18 December 2015 | bob the moo
The moments where real people come through are unfortunately lost in a constantly sea of energy that didn't work for me
My exposure to the work of Russell T Davies has been quite limited, as I never watched a lot of his stuff from years past. I watched Cucumber out of interest, as it did seem like a large 'event', although I did not watch the supporting shows of Banana or Tofu (I think the former followed minor characters and the latter was more of a discussion show around the issues). Set within the Manchester gay community, we follow older Henry as a series of moments see him and his long-term partner breaking up, and him living with a small group of much, much younger (and adventurous) gay men.
From the start the show has a lot of energy, with plenty of colorful characters, excessive language, dialogue, and of course full-frontal male nudity. To some this will be enough to put them off whereas if the show had straight characters and female nudity, they would not be. I was unsure how I felt about this element of the show for some time – was it the fact that I saw this as 'alternative' the issue that meant the sexual material seemed like an issue? For me personally it was not, but for sure the show's obsession with sex was a barrier in and of itself. Perhaps it is my distance from this community that meant it felt over-the-top and a little tiresome in its constant sexual energy, however it remains that it did feel this way.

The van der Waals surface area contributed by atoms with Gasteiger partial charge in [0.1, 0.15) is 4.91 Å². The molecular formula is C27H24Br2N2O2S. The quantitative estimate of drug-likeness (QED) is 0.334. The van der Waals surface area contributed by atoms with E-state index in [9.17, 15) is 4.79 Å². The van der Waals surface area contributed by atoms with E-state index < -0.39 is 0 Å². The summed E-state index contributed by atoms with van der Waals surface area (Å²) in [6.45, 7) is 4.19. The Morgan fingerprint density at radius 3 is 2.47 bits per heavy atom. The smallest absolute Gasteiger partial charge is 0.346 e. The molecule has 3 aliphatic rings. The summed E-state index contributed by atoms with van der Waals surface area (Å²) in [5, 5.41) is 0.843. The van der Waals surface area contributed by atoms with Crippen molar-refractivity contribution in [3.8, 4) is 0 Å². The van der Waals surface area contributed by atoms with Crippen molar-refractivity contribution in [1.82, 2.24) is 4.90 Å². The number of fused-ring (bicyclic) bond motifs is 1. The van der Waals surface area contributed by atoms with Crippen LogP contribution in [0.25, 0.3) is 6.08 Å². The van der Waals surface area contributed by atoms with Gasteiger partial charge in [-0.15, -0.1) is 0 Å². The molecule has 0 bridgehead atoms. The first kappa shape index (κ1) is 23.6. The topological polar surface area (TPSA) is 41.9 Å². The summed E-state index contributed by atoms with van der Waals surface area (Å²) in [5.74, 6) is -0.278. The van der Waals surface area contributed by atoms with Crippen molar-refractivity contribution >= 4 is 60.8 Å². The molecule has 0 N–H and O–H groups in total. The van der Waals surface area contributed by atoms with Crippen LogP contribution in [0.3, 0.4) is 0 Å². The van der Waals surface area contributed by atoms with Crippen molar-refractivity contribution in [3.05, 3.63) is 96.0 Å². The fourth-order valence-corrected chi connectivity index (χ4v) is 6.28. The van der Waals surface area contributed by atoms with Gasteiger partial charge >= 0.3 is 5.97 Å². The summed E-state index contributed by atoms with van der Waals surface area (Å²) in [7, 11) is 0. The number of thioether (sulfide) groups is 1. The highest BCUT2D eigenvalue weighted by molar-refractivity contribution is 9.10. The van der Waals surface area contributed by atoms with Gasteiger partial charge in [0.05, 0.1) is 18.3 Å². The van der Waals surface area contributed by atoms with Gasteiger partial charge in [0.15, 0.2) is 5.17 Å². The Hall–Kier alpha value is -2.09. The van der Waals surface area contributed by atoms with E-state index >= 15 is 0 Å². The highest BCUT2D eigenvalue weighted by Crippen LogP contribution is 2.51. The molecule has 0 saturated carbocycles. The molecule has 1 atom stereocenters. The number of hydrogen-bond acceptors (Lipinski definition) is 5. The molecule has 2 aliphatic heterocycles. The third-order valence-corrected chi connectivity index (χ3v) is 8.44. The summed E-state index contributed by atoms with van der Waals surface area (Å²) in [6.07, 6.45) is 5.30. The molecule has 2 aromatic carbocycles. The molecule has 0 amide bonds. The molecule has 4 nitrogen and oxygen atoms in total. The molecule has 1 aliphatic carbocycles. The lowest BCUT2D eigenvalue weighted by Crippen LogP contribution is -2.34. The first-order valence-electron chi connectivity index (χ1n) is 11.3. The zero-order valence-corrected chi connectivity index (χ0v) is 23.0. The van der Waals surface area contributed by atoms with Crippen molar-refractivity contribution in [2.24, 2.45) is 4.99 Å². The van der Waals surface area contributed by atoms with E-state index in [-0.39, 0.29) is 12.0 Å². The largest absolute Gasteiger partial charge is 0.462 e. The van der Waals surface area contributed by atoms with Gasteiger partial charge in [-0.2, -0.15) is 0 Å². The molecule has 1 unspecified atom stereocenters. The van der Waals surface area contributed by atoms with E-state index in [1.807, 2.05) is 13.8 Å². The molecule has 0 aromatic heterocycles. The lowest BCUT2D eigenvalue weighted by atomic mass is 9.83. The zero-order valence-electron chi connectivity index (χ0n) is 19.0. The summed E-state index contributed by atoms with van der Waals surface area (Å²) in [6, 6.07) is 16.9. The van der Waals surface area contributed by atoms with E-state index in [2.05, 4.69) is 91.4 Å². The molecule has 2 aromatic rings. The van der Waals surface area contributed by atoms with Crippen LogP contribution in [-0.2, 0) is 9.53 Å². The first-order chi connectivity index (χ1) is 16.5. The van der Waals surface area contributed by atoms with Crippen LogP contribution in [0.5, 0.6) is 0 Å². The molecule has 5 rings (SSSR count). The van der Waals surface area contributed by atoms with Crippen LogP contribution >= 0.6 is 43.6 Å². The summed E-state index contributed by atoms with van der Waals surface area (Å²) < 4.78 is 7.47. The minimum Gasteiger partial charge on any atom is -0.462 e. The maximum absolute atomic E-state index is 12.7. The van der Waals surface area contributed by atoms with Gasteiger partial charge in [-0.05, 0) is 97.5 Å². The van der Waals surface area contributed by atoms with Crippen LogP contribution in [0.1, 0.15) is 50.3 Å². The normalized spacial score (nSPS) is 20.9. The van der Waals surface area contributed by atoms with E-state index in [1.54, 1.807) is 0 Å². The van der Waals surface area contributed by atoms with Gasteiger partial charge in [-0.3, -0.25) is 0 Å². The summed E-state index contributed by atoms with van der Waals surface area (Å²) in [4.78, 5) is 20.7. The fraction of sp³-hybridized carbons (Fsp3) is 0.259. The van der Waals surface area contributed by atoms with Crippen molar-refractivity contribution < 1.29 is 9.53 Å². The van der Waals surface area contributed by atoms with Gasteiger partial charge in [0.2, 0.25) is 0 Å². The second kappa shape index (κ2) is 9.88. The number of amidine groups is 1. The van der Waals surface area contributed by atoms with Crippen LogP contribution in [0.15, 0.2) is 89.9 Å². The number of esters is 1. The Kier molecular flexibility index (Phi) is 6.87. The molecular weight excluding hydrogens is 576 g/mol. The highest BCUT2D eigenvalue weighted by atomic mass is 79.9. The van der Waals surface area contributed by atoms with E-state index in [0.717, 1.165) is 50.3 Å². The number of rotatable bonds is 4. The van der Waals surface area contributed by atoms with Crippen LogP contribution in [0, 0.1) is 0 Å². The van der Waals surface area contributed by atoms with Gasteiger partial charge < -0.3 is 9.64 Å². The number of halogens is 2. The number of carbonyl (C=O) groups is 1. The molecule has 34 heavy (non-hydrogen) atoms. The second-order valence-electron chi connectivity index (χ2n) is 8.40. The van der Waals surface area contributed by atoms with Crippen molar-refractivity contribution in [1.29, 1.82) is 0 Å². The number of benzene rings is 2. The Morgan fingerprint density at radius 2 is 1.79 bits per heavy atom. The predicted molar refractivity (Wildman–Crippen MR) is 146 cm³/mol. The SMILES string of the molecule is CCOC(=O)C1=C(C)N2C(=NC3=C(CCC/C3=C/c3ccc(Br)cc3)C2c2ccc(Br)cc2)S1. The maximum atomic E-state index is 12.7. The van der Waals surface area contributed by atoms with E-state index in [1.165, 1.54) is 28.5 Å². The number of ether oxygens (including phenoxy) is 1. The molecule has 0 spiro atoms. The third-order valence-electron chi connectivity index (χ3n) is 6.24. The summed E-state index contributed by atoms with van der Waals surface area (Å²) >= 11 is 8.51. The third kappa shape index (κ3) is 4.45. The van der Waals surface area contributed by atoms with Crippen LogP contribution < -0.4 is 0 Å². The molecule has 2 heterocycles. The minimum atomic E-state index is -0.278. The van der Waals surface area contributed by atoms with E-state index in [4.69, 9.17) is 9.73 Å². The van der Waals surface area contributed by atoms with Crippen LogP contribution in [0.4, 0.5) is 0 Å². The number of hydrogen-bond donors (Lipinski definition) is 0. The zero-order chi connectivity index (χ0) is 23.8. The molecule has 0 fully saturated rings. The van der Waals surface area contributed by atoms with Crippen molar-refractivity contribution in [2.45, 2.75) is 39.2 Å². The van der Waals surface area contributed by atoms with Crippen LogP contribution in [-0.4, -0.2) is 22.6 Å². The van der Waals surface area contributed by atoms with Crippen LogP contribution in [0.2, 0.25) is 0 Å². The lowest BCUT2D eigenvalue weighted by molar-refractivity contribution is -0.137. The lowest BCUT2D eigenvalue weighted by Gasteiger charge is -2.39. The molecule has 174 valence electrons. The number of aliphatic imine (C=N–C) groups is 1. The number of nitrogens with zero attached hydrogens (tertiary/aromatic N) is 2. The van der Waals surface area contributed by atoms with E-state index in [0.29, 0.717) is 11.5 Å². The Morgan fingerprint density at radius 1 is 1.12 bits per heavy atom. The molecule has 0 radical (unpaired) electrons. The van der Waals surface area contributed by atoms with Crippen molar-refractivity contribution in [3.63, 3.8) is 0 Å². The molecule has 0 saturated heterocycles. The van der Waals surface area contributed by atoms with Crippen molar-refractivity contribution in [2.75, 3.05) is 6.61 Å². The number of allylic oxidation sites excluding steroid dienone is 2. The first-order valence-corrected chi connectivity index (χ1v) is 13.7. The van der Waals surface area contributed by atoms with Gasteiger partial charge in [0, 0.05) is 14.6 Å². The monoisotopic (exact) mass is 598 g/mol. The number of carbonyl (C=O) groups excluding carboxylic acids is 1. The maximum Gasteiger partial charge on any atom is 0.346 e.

It is a shame because there are some real people in here, and the show is really driven by Franklin's performance as Henry. Too often he is thrown around in the sea of sex, with its fast edits, its boundless energy, and polished presentation. However at times the script gives him space to be a person within this world, and in those moments his performances works really well. It is a shame that the same was not said for the others and too many just felt like easy caricatures without any fleshing out. Even those characters which have more to work with, they still don't really manage to fight their way through the energy and bustle to make a mark.
It is a shame, because I did also quite enjoy elements of the energy, sex, and sense of lifestyle. However it does feel like these elements were always first and foremost on the agenda, and it always seems like the characters and moments of genuine feeling just came about for the purpose of having a frame for all of the main material, not the other way round.